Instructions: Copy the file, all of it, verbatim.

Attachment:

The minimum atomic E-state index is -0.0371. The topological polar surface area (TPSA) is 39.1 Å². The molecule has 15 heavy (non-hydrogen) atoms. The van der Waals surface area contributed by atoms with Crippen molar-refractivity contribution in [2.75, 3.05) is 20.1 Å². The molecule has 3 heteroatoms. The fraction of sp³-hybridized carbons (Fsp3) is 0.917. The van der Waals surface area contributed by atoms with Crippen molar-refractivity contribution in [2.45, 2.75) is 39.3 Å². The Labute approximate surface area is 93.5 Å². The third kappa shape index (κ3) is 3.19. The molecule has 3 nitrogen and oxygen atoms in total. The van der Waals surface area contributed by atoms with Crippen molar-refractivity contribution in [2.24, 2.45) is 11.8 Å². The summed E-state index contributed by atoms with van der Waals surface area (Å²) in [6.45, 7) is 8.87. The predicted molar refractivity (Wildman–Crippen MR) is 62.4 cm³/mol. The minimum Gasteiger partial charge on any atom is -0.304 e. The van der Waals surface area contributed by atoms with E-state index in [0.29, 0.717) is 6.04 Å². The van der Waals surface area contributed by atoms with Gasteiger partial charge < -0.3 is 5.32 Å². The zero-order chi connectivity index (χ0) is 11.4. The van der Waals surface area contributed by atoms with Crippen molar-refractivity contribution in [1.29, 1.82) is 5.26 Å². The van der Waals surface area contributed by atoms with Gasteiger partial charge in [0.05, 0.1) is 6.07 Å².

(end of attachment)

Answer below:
The minimum atomic E-state index is -0.0371. The topological polar surface area (TPSA) is 39.1 Å². The molecule has 15 heavy (non-hydrogen) atoms. The van der Waals surface area contributed by atoms with Crippen molar-refractivity contribution in [2.75, 3.05) is 20.1 Å². The molecule has 3 heteroatoms. The fraction of sp³-hybridized carbons (Fsp3) is 0.917. The van der Waals surface area contributed by atoms with Crippen molar-refractivity contribution in [2.45, 2.75) is 39.3 Å². The Labute approximate surface area is 93.5 Å². The third kappa shape index (κ3) is 3.19. The molecule has 3 nitrogen and oxygen atoms in total. The van der Waals surface area contributed by atoms with Crippen molar-refractivity contribution in [2.24, 2.45) is 11.8 Å². The summed E-state index contributed by atoms with van der Waals surface area (Å²) in [6.45, 7) is 8.87. The predicted molar refractivity (Wildman–Crippen MR) is 62.4 cm³/mol. The minimum Gasteiger partial charge on any atom is -0.304 e. The van der Waals surface area contributed by atoms with E-state index in [0.29, 0.717) is 6.04 Å². The van der Waals surface area contributed by atoms with Gasteiger partial charge < -0.3 is 5.32 Å². The zero-order chi connectivity index (χ0) is 11.4. The van der Waals surface area contributed by atoms with Crippen molar-refractivity contribution in [1.29, 1.82) is 5.26 Å². The van der Waals surface area contributed by atoms with Gasteiger partial charge in [0.05, 0.1) is 6.07 Å².